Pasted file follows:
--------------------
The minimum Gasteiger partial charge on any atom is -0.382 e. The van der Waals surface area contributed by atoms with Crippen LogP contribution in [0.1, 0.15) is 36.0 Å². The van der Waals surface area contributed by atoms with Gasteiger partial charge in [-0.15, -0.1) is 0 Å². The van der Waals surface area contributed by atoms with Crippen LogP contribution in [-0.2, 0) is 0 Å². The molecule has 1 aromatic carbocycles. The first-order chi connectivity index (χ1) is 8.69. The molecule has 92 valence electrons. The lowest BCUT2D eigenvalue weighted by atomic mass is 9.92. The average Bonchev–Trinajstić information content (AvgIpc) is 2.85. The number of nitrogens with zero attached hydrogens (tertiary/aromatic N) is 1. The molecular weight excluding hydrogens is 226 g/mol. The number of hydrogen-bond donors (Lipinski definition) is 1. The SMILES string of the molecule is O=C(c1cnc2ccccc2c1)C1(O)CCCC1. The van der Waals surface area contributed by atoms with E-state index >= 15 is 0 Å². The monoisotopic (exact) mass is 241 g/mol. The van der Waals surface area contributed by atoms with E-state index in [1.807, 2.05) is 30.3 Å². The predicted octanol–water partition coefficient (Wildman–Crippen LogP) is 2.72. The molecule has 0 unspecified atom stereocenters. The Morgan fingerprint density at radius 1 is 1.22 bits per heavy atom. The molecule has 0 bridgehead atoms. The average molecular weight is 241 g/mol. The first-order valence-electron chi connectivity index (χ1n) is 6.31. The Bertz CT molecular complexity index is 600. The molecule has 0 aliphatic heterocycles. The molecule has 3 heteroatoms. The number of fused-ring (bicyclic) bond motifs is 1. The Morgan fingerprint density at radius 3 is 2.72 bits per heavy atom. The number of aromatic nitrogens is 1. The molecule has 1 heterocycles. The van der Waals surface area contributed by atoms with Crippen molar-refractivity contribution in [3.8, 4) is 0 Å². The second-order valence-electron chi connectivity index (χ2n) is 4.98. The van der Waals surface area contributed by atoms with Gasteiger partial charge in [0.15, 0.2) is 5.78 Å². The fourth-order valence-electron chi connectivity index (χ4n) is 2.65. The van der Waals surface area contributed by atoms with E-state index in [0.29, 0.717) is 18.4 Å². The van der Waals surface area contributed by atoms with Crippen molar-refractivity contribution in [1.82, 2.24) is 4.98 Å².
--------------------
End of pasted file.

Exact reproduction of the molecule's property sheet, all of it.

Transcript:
The minimum Gasteiger partial charge on any atom is -0.382 e. The van der Waals surface area contributed by atoms with Crippen LogP contribution in [0.1, 0.15) is 36.0 Å². The van der Waals surface area contributed by atoms with Gasteiger partial charge in [-0.15, -0.1) is 0 Å². The van der Waals surface area contributed by atoms with Crippen LogP contribution in [-0.2, 0) is 0 Å². The molecule has 1 aromatic carbocycles. The first-order chi connectivity index (χ1) is 8.69. The molecule has 92 valence electrons. The lowest BCUT2D eigenvalue weighted by atomic mass is 9.92. The average Bonchev–Trinajstić information content (AvgIpc) is 2.85. The number of nitrogens with zero attached hydrogens (tertiary/aromatic N) is 1. The molecular weight excluding hydrogens is 226 g/mol. The number of hydrogen-bond donors (Lipinski definition) is 1. The SMILES string of the molecule is O=C(c1cnc2ccccc2c1)C1(O)CCCC1. The van der Waals surface area contributed by atoms with E-state index >= 15 is 0 Å². The monoisotopic (exact) mass is 241 g/mol. The van der Waals surface area contributed by atoms with E-state index in [1.807, 2.05) is 30.3 Å². The predicted octanol–water partition coefficient (Wildman–Crippen LogP) is 2.72. The molecule has 0 unspecified atom stereocenters. The Morgan fingerprint density at radius 1 is 1.22 bits per heavy atom. The molecule has 0 bridgehead atoms. The average molecular weight is 241 g/mol. The first-order valence-electron chi connectivity index (χ1n) is 6.31. The Bertz CT molecular complexity index is 600. The molecule has 0 aliphatic heterocycles. The molecule has 3 heteroatoms. The number of fused-ring (bicyclic) bond motifs is 1. The Morgan fingerprint density at radius 3 is 2.72 bits per heavy atom. The number of aromatic nitrogens is 1. The molecule has 1 heterocycles. The van der Waals surface area contributed by atoms with Crippen molar-refractivity contribution in [3.8, 4) is 0 Å². The second-order valence-electron chi connectivity index (χ2n) is 4.98. The van der Waals surface area contributed by atoms with Gasteiger partial charge in [0.15, 0.2) is 5.78 Å². The fourth-order valence-electron chi connectivity index (χ4n) is 2.65. The van der Waals surface area contributed by atoms with E-state index in [0.29, 0.717) is 18.4 Å². The van der Waals surface area contributed by atoms with Crippen molar-refractivity contribution in [1.82, 2.24) is 4.98 Å².